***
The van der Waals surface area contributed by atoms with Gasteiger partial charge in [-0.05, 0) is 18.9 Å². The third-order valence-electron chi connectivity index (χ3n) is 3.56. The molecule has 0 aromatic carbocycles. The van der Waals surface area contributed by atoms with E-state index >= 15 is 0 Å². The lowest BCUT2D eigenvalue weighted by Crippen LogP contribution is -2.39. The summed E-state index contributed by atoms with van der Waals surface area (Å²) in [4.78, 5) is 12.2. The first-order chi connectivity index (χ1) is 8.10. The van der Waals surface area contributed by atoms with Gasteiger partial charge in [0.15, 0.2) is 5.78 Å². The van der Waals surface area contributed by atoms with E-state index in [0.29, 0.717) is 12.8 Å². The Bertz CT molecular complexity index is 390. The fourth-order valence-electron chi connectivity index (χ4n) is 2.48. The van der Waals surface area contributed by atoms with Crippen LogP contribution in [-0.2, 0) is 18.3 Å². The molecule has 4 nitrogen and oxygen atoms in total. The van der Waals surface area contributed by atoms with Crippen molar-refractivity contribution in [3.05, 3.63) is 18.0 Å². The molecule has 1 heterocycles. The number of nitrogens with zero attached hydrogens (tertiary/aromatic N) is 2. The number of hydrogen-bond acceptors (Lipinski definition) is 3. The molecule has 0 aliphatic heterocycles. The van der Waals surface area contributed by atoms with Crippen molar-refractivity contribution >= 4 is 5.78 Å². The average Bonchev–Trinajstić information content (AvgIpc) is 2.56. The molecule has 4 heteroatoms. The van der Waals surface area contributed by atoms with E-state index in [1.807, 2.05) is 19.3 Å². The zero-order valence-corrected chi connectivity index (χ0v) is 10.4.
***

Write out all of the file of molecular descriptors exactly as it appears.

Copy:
The van der Waals surface area contributed by atoms with Gasteiger partial charge in [-0.05, 0) is 18.9 Å². The third-order valence-electron chi connectivity index (χ3n) is 3.56. The molecule has 0 aromatic carbocycles. The van der Waals surface area contributed by atoms with E-state index >= 15 is 0 Å². The lowest BCUT2D eigenvalue weighted by Crippen LogP contribution is -2.39. The summed E-state index contributed by atoms with van der Waals surface area (Å²) in [4.78, 5) is 12.2. The first-order chi connectivity index (χ1) is 8.10. The van der Waals surface area contributed by atoms with Gasteiger partial charge in [0.15, 0.2) is 5.78 Å². The van der Waals surface area contributed by atoms with E-state index in [0.29, 0.717) is 12.8 Å². The Bertz CT molecular complexity index is 390. The fourth-order valence-electron chi connectivity index (χ4n) is 2.48. The van der Waals surface area contributed by atoms with Crippen LogP contribution in [-0.2, 0) is 18.3 Å². The molecule has 4 nitrogen and oxygen atoms in total. The van der Waals surface area contributed by atoms with Crippen molar-refractivity contribution in [3.05, 3.63) is 18.0 Å². The molecule has 1 heterocycles. The number of nitrogens with zero attached hydrogens (tertiary/aromatic N) is 2. The number of hydrogen-bond acceptors (Lipinski definition) is 3. The molecule has 0 aliphatic heterocycles. The van der Waals surface area contributed by atoms with Crippen molar-refractivity contribution >= 4 is 5.78 Å². The average Bonchev–Trinajstić information content (AvgIpc) is 2.56. The molecule has 4 heteroatoms. The van der Waals surface area contributed by atoms with E-state index in [1.807, 2.05) is 19.3 Å². The zero-order valence-corrected chi connectivity index (χ0v) is 10.4.